Nikhil Nair:  I understand. So even if I'm, let's say a cloth manufacturer, and if I find more energy efficient ways to produce that, that will also be considered in climate.

Arpit Agarwal: Absolutely. Yeah, so there could be a cloth manufacturer trying to do energy efficient technology. It could be a cement plant making, emitting less CO2. It could be steel manufacturer trying to do less CO2 emission. It could be oil companies trying to find out ways of using less oil inside oil, for example, you say ethanol. Then, it could be some consumer using a new technology which reduces use of plastic, for example, by using disposable bags or using less cloth, by using bamboo fiber or people using recycled pet-based polyester based T-shirts and trousers because it is recycled and therefore reduces plastic on the planet. All of these things cover the ClimateTech.

Nikhil Nair: Got it. And I also was looking at some data and it showed that broadly, the big buckets for emissions are agriculture, manufacturing, and transportation, Iron steel, and buildings.

Arpit Agarwal: Iron and steel and buildings. Yes. Iron and steel is very large as well. So all of these areas where we are emitting gigatons of CO2 every year across the world are going to be becoming a lot more carbon efficient, maybe carbon negative. 

Nikhil Nair: So all of them are about 20-25% of the mix and there's another slice of I think 5-7% that is everything else. So these are the big...

Arpit Agarwal: Agriculture is a large area where there are a lot of CO2 is emitted by, for example, poultry or dairy farming or even agriculture versus otherwise, all of this can undergo a significant change.

Nikhil Nair: So, EVs is a subset of the broader theme of ClimateTech and therefore when people talk of money in India and globally into ClimateTech. You can be a small component manufacturer of EV, you could qualify under ClimateTech.

Arpit Agarwal: You could be an automotive, you could be an efficient way of transporting goods on the factory floor which is also ClimateTech because it's an efficient way of transporting something. Similarly, you could do a green hydrogen company, could also be ClimateTech. You could also be a consumer company selling disposable bags, also a ClimateTech.

Nikhil Nair: So we also from where we sit from a debt perspective, we are seeing a lot of interest into climate debt, which is it going for net neutral or carbon positive projects and banks and larger institutions are looking at how they can set up funds exclusively for this, including customer deposit. If I tell you, you can get 7% for something, or you can get 6.8 or the same percent, but it'll only go to clean energy. You might want to pick that. So, that's going to change the way capital also get deployed, not just in venture capital, but also in just regular debt.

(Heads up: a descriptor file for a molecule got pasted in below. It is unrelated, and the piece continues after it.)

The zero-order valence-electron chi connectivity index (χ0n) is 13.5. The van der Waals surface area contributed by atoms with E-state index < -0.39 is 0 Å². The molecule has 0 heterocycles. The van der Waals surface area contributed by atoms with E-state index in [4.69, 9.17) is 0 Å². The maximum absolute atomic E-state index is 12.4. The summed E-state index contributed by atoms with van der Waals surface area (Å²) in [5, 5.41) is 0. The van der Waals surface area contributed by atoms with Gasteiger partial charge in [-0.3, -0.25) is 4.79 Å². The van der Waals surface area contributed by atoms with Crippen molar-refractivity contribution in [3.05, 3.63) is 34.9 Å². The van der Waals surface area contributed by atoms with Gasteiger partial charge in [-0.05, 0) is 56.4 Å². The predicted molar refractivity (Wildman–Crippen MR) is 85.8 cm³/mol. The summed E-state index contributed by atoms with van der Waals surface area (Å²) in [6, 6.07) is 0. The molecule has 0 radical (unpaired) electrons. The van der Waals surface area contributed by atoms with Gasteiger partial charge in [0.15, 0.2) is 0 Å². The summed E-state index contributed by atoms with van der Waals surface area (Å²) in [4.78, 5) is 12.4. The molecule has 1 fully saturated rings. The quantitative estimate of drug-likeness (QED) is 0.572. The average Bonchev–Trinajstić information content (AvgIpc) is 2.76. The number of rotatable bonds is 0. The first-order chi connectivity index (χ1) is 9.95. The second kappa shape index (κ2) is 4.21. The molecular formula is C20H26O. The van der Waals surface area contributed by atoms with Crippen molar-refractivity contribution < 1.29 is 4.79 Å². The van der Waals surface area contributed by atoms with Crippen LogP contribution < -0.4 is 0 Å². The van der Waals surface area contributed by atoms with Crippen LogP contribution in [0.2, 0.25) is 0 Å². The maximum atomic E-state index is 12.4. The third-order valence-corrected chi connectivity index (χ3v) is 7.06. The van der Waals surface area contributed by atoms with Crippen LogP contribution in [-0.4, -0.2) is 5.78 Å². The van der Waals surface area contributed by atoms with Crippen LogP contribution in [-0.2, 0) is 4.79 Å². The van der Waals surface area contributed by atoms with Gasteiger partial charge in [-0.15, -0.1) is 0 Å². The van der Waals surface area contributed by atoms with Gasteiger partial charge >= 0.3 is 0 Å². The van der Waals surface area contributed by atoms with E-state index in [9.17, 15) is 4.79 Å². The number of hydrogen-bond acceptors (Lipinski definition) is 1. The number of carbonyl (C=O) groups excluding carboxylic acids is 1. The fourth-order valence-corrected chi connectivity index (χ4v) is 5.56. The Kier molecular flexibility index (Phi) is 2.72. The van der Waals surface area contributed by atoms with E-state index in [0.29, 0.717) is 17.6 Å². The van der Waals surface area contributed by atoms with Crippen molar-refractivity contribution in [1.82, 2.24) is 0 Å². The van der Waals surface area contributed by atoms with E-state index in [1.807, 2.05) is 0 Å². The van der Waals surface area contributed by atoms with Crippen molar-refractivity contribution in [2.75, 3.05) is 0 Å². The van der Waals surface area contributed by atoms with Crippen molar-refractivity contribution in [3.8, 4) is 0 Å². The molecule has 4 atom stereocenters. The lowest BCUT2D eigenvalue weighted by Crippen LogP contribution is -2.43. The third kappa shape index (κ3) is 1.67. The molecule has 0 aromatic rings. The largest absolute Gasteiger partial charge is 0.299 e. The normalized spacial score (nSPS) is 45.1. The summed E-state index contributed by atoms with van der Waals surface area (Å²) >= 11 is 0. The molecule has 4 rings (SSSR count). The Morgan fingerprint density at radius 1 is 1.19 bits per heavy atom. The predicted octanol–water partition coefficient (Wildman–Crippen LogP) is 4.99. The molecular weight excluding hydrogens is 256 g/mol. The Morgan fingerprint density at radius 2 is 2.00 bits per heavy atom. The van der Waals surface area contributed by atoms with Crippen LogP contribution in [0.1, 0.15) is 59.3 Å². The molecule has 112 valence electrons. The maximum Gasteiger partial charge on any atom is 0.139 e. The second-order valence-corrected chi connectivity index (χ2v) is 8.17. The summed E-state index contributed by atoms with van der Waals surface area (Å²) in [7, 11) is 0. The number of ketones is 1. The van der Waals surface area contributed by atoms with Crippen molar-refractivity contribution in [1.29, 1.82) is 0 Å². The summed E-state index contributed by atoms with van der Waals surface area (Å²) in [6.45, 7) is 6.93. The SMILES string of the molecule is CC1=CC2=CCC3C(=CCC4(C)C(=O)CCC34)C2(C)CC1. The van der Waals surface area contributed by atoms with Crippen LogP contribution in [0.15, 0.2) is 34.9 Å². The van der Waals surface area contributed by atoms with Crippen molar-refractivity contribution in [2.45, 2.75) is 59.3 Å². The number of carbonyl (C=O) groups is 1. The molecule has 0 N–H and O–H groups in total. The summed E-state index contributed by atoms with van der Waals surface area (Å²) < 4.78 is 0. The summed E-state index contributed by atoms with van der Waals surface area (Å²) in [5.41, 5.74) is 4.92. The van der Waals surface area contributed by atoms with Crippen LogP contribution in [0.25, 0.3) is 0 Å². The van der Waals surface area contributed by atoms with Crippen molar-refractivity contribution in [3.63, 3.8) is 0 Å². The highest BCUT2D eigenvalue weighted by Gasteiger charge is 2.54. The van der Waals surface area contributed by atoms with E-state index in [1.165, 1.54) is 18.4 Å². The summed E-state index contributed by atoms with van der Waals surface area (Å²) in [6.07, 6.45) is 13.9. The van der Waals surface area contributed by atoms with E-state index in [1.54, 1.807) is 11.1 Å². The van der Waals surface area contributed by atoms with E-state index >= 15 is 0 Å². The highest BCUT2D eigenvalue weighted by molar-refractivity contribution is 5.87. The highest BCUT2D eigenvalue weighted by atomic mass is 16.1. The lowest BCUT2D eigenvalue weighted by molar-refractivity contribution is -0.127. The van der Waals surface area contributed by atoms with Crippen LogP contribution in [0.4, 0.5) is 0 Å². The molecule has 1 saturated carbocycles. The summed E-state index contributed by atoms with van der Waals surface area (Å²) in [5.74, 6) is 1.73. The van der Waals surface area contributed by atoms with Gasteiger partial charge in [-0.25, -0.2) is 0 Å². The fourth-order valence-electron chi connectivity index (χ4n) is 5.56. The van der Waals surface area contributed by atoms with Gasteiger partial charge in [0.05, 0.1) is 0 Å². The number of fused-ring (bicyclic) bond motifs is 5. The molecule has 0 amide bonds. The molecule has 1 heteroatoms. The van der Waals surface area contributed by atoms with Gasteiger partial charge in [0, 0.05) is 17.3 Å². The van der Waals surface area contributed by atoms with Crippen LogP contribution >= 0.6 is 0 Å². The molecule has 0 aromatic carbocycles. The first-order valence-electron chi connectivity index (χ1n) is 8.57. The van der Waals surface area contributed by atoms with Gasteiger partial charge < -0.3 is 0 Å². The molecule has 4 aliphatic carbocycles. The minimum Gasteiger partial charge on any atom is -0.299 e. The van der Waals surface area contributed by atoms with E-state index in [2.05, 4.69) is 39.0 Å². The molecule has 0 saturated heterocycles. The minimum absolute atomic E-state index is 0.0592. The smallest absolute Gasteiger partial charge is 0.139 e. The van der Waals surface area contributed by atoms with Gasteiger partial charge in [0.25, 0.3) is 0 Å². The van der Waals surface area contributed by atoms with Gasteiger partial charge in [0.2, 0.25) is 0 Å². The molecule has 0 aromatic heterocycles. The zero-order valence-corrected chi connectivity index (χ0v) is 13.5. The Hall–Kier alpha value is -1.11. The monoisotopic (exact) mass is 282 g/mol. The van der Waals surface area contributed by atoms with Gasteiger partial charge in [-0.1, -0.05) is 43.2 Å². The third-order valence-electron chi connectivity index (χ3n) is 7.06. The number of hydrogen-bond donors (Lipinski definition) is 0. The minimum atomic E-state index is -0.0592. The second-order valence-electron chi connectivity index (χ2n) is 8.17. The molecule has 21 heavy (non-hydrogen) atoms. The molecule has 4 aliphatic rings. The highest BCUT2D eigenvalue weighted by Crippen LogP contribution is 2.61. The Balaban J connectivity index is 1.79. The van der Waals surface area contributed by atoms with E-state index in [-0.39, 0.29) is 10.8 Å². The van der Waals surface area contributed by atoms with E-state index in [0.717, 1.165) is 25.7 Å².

Arpit Agarwal: On the capital side, it has already become a very large trend where a lot of capital is now differentiated between green and non-green areas of deployment, but the downstream companies which can take that capital and grow are not very large yet. At this point, it feels as if there's a lot more capital chasing fewer projects, but I'm sure projects will come and grow and eventually, we will have a balance.

Nikhil Nair: That's a good message to people listening. I think there's a lot of capital chasing good ideas, good problems, and good opportunities. So it's a great time to consider...

Arpit Agarwal: Being a ClimateTech entrepreneur. 

Nikhil Nair:  Absolutely. That's a great message. 

Related to that you spoke Venkatesh about emissions, there is this much talked about subject, is EV actually clean or is it not? I think you should unpack that and try and provide as much color as you can on this topic. The question that people ask is “when I buy an EV, is it truly green? Because the energy coming from the EV is actually not clean. It could be coming from coal. It could be coming from fossil fuel.” So help us unpack that.

Venkatesh Modi: I think this is a very much debated topic and a question which everybody asks. So the thing is, see when you are dealing with a gasoline vehicle. There are millions of gasoline vehicles out there on the road. They are all emitting emissions every day, every time they are being run. Not many of them have the capability to reduce the emissions on an individual basis, so you see a fragmented chain of emissions in the entire city. 

Whereas in the case of EVs, while they're not actually emitting any kind of emissions, while they're on the road, most of the emissions may be coming from the electricity they use and this electricity is probably produced by thermal power plants. But the good part is in these thermal power plants you can actually deploy carbon capture solutions. So in a lot of ways you can actually reduce the entire cumulative emissions at one point. I'm not saying you can make that zero, you can reduce that. So in a lot of ways you can control it. 

EVs are definitely cleaner than ICE vehicles, is what the stance is. Hopefully, obviously, we know that government is investing so much, the Indian government has committed that 50% of the energy produced by 2030 will be renewable from renewable power.